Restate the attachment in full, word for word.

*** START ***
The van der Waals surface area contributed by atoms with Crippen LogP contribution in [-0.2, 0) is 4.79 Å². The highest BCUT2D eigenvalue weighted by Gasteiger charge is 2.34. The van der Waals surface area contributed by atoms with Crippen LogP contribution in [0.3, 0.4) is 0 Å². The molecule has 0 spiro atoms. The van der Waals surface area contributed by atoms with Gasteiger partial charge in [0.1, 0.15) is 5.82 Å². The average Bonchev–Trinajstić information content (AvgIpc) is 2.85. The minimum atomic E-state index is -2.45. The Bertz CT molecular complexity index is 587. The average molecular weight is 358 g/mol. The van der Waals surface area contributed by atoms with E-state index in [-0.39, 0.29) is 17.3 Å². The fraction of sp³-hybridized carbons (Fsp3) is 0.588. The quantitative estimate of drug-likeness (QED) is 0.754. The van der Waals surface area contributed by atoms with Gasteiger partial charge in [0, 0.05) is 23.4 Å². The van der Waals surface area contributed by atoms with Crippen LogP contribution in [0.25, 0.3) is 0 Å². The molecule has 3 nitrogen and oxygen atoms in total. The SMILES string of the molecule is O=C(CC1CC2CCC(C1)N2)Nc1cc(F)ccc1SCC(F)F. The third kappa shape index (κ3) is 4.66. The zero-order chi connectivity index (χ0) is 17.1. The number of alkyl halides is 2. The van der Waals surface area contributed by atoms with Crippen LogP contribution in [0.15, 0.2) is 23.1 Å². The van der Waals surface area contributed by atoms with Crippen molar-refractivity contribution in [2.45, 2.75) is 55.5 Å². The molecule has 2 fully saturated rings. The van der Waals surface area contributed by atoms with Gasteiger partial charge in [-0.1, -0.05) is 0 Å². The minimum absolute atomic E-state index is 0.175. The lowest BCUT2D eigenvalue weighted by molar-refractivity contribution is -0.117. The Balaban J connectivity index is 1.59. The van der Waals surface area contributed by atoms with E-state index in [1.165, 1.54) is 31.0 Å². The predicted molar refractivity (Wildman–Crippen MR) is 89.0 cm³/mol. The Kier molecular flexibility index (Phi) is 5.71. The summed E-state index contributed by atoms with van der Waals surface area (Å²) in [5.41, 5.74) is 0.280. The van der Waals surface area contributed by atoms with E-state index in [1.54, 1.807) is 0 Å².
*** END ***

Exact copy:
The van der Waals surface area contributed by atoms with Crippen LogP contribution in [-0.2, 0) is 4.79 Å². The highest BCUT2D eigenvalue weighted by Gasteiger charge is 2.34. The van der Waals surface area contributed by atoms with Crippen LogP contribution in [0.3, 0.4) is 0 Å². The molecule has 0 spiro atoms. The van der Waals surface area contributed by atoms with Gasteiger partial charge in [0.1, 0.15) is 5.82 Å². The average Bonchev–Trinajstić information content (AvgIpc) is 2.85. The minimum atomic E-state index is -2.45. The Bertz CT molecular complexity index is 587. The average molecular weight is 358 g/mol. The van der Waals surface area contributed by atoms with E-state index in [-0.39, 0.29) is 17.3 Å². The fraction of sp³-hybridized carbons (Fsp3) is 0.588. The quantitative estimate of drug-likeness (QED) is 0.754. The van der Waals surface area contributed by atoms with Gasteiger partial charge in [0, 0.05) is 23.4 Å². The van der Waals surface area contributed by atoms with Crippen LogP contribution in [0.25, 0.3) is 0 Å². The molecule has 3 nitrogen and oxygen atoms in total. The SMILES string of the molecule is O=C(CC1CC2CCC(C1)N2)Nc1cc(F)ccc1SCC(F)F. The third kappa shape index (κ3) is 4.66. The zero-order chi connectivity index (χ0) is 17.1. The number of alkyl halides is 2. The van der Waals surface area contributed by atoms with Crippen LogP contribution in [0.15, 0.2) is 23.1 Å². The van der Waals surface area contributed by atoms with Crippen molar-refractivity contribution in [2.45, 2.75) is 55.5 Å². The molecule has 2 fully saturated rings. The van der Waals surface area contributed by atoms with Gasteiger partial charge in [-0.1, -0.05) is 0 Å². The minimum absolute atomic E-state index is 0.175. The lowest BCUT2D eigenvalue weighted by molar-refractivity contribution is -0.117. The Balaban J connectivity index is 1.59. The van der Waals surface area contributed by atoms with E-state index in [1.165, 1.54) is 31.0 Å². The predicted molar refractivity (Wildman–Crippen MR) is 89.0 cm³/mol. The Kier molecular flexibility index (Phi) is 5.71. The summed E-state index contributed by atoms with van der Waals surface area (Å²) in [5.41, 5.74) is 0.280. The van der Waals surface area contributed by atoms with E-state index in [1.54, 1.807) is 0 Å².